Objective To examine diet- and body size-related attitudes and behaviors associated with supplement use in a representative sample of fourth-grade students in Texas. Design Cross-sectional data from the School Physical Activity and Nutrition study, a probability-based sample of schoolchildren. Children completed a questionnaire that assessed supplement use, food choices, diet-related attitudes, and physical activity; height and weight were measured. Setting School classrooms. Participants Representative sample of fourth-grade students in Texas (n = 5967; mean age = 9.7 years standard error of the mean [SEM] = .03 years, 46% Hispanic, 11% African-American). Main Outcome Measures Previous day vitamin supplement consumption, diet- and body size-related attitudes, food choices, demographic factors, and physical activity. Analysis Multivariable logistic regression models, P body image and greater interest in trying new food. Relative to nonusers, supplement users were less likely to perceive that they always ate healthful food, although supplement use was associated with more healthful food choices in boys and girls (P < .001). Conclusions and Implications The widespread use of supplements and clustering of supplement use with healthful diet and greater physical activity in fourth graders suggest that supplement use be closely investigated in studies of diet–disease precursor relations and lifestyle factors in children. PMID:19304254

  6. Magnetic resonance in crystalline La0.9Ca0.1MnO3: Comparative study of bulk and nanometer-sized samples

    International Nuclear Information System (INIS)

    X-band electron magnetic resonance (EMR) measurements were done at 115≤T≤600 K on bulk and nanometer size-grain powder single-crystalline samples of La0.9Ca0.1MnO3, in order to study an impact of structural inhomogeneity on magnetic ordering. For the nano-crystal sample, two superimposed EMR lines are observed below 240 K, while for bulk-crystal one, a second line emerges in narrow temperature interval below 130 K. Temperature dependences of resonance field and line width of the main and the secondary line are drastically different. EMR data and complementary magnetic measurements of bulk-crystal sample reveal mixed-magnetic phase, which agrees with the published phase diagram of bulk La1-x Ca x MnO3. In a marked contrast, the same analysis for nano-crystal sample shows two phases one of which is definitely ferromagnetic (FM) and other is likely such, or super paramagnetic. The data obtained are interpreted in terms of very different magnetic ground states in the two samples, that is attributed to different randomness of the indirect FM exchange interactions mediated by bound holes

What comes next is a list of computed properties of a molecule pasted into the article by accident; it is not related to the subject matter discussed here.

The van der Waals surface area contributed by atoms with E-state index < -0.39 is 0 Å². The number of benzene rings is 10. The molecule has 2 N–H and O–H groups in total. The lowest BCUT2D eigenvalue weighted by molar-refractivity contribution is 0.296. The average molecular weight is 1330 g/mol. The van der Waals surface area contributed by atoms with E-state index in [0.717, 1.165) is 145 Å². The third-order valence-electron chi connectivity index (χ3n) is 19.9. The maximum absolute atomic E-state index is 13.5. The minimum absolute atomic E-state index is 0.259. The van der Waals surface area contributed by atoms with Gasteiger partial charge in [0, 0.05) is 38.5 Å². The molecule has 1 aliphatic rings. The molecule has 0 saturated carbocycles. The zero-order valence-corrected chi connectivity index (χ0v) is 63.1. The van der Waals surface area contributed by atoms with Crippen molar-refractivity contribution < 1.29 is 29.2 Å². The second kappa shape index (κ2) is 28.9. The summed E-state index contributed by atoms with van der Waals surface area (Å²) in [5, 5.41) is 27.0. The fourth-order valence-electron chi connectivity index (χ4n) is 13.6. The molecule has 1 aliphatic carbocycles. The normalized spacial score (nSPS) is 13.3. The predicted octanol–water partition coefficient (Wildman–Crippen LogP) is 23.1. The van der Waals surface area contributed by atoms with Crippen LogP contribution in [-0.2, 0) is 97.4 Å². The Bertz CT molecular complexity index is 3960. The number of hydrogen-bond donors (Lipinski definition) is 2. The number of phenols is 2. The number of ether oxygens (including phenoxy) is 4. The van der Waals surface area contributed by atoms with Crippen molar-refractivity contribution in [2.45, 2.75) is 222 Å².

7. Sonographically guided fine-needle biopsy of thyroid nodules: the effects of nodule characteristics, sampling technique, and needle size on the adequacy of cytological material

    Energy Technology Data Exchange (ETDEWEB)

    Degirmenci, B. [Department of Radiology, Faculty of Medicine, University of Kocatepe, Afyonkarahisar (Turkey)]. E-mail: bumin.degirmenci@gmail.com; Haktanir, A. [Department of Radiology, Faculty of Medicine, University of Kocatepe, Afyonkarahisar (Turkey); Albayrak, R. [Department of Radiology, Faculty of Medicine, University of Kocatepe, Afyonkarahisar (Turkey); Acar, M. [Department of Radiology, Faculty of Medicine, University of Kocatepe, Afyonkarahisar (Turkey); Sahin, D.A. [Department of General Surgery, Faculty of Medicine, University of Kocatepe, Afyonkarahisar (Turkey); Sahin, O. [Department of Pathology, Faculty of Medicine, University of Kocatepe, Afyonkarahisar (Turkey); Yucel, A. [Department of Radiology, Faculty of Medicine, University of Kocatepe, Afyonkarahisar (Turkey); Caliskan, G. [Department of Radiology, Faculty of Medicine, University of Kocatepe, Afyonkarahisar (Turkey)

    2007-08-15

    Aim: To evaluate the effects of sonographic characteristics of thyroid nodules, the diameter of needle used for sampling, and sampling technique on obtaining sufficient cytological material (SCM). Materials and methods: We performed sonography-guided fine-needle biopsy (FNB) in 232 solid thyroid nodules. Size-, echogenicity, vascularity, and localization of all nodules were evaluated by Doppler sonography before the biopsy. Needles of size 20, 22, and 24 G were used for biopsy. The biopsy specimen was acquired using two different methods after localisation. In first method, the needle tip was advanced into the nodule in various positions using a to-and-fro motion whilst in the nodule, along with concurrent aspiration. In the second method, the needle was advanced vigorously using a to-and-fro motion within the nodule whilst being rotated on its axis (capillary-action technique). Results: The mean nodule size was 2.1 {+-} 1.3 cm (range 0.4-7.2 cm). SCM was acquired from 154 (66.4%) nodules by sonography-guided FNB. In 78 (33.6%) nodules, SCM could not be collected. There was no significant difference between nodules with different echogenicity and vascularity for SCM. Regarding the needle size, the lowest rate of SCM was obtained using 20 G needles (56.6%) and the highest rate of adequate material was obtained using 24 G needles (82.5%; p = 0.001). The SCM rate was 76.9% with the capillary-action technique versus 49.4% with the aspiration technique (p < 0.001). Conclusion: Selecting finer needles (24-25 G) for sonography-guided FNB of thyroid nodules and using the capillary-action technique decreased the rate of inadequate material in cytological examination.